I am a public historian and writer based in Minnesota. My research interests include multi-racial, disability, and women’s history. In addition, I have experience in editing, teaching, and cataloging. I have been researching Japanese American mixed race history for fifteen years and Japanese American disability history for five years. My research encompasses the entirety, but I am focusing on the disabled and mixed race Japanese Americans and their families in the incarceration camps. I am working on picture, middle grade, and adult books about the topics.
Since 2017, I have worked as a fact-checker and writer for the Minnesota Women’s Press, the “oldest continuously-published feminist monthly print magazine in the United States.”
I am also a sub-contractor for research and writing with AWH Architects, using archival material, newspapers, and other primary sources to research for Minnesota History Preservation grant applications.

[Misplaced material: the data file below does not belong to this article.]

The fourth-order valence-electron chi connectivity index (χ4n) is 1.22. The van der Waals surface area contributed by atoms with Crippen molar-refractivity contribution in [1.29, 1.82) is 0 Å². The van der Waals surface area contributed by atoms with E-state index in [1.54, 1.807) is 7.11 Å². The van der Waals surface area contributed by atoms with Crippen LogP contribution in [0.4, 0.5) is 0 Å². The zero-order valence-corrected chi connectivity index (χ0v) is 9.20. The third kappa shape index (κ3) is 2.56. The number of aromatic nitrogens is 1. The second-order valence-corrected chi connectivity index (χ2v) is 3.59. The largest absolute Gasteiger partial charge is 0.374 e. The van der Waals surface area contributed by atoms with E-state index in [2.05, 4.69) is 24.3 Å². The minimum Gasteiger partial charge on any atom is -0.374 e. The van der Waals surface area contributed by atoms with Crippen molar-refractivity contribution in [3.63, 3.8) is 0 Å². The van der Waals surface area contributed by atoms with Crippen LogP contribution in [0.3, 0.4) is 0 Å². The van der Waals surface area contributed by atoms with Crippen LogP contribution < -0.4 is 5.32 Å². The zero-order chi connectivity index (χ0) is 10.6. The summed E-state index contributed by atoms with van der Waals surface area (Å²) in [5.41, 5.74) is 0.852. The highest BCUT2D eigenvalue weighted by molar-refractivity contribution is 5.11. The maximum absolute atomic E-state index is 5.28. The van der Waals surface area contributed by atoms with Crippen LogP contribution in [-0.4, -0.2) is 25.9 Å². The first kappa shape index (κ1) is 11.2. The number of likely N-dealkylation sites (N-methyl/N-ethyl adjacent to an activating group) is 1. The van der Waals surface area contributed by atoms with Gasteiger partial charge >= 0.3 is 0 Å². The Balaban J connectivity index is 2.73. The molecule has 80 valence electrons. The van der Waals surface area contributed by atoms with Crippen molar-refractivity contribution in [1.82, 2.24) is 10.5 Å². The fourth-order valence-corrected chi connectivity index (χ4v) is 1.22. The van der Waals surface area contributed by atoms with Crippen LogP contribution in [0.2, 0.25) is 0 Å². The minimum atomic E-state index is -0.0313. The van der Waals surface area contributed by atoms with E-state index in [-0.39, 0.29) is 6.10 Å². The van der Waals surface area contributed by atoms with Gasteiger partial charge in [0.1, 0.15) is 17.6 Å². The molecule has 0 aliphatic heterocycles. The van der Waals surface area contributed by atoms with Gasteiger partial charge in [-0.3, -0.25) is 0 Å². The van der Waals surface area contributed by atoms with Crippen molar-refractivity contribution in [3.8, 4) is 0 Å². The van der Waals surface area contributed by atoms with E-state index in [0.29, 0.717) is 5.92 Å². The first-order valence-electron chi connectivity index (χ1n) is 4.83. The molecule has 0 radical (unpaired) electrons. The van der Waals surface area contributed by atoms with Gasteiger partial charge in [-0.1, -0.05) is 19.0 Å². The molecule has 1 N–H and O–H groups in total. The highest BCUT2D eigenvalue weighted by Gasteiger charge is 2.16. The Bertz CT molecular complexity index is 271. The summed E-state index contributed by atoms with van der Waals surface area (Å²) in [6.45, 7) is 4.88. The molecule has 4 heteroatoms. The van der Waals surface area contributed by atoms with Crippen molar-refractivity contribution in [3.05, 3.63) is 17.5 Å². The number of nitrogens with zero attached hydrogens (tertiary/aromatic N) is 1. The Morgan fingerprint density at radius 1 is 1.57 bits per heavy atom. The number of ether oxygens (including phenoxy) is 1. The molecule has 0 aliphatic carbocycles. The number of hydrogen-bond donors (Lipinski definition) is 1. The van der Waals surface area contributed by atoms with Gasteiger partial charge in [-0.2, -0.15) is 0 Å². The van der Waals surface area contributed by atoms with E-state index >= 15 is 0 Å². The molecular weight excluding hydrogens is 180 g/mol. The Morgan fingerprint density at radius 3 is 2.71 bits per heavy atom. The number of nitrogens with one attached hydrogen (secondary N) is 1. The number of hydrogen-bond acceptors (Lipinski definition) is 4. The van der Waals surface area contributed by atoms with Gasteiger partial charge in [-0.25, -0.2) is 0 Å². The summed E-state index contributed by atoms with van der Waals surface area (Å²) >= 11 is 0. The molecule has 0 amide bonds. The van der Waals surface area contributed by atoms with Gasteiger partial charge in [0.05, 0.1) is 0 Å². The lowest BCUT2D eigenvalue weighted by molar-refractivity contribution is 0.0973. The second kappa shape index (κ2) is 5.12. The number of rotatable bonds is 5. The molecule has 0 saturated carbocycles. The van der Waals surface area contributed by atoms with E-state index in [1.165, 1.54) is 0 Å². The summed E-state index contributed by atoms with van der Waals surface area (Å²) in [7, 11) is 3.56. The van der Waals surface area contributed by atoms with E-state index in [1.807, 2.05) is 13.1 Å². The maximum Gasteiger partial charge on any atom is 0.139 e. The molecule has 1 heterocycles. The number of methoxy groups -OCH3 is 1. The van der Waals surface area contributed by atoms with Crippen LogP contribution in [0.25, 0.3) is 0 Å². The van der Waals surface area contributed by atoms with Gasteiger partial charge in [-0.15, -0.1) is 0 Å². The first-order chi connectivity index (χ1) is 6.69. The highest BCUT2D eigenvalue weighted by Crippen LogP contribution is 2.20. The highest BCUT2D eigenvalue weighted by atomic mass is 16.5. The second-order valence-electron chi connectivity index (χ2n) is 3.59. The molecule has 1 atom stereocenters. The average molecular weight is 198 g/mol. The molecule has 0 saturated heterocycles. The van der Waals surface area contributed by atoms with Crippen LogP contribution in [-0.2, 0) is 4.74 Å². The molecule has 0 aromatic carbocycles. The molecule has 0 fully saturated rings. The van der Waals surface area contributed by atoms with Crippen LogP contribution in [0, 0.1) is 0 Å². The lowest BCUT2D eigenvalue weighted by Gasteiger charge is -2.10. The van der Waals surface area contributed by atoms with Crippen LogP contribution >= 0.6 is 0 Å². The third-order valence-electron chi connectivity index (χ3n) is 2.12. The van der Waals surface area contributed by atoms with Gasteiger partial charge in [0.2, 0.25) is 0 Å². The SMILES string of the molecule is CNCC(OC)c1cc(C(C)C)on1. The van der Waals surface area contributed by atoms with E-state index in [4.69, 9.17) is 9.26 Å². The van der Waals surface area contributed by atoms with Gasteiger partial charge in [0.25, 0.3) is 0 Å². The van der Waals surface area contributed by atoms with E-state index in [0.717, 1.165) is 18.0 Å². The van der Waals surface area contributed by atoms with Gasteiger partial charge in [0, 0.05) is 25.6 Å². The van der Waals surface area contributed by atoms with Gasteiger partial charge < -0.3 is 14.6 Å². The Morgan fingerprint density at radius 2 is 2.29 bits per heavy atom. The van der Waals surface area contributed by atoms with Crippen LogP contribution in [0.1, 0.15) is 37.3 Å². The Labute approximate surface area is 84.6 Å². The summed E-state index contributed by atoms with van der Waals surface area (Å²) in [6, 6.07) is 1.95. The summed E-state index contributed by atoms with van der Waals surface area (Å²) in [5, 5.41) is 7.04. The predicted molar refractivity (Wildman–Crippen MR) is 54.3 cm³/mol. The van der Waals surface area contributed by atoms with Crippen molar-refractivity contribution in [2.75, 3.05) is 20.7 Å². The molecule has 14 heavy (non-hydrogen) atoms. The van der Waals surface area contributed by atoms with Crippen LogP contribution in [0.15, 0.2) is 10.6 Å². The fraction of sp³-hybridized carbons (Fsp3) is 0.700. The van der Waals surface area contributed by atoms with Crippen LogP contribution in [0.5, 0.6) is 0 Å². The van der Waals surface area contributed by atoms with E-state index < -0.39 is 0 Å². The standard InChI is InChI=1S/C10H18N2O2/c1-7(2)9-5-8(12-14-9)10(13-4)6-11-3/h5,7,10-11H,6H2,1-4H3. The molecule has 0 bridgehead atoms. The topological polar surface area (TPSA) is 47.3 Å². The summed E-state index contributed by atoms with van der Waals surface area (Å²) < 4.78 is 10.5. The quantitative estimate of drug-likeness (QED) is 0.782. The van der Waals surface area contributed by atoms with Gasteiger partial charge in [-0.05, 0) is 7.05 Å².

In 2019, I was awarded the Loft Literary Center’s “Mirrors and Windows” fellowship, “dedicated to mentoring indigenous writers and writers of color to write picture books, middle grade, and young adult literature.” I will be working on a middle grade book about Japanese-American children with disabilities in the incarceration camps during World War II.
During the Covid-19 pandemic, I joined un(der)-employed museum workers, artists, and others to form the Free-Thinking Abolitionists Interpreting Racism (FAIR) Collective to create a (traveling) exhibit about U.S. racism. As a member of the Exhibit Development and Research Teams, I research similar exhibits and accessibility guidelines, create content, and exhibit materials.
In my spare time, I enjoy reading, researching genealogy, and collecting coins and stamps.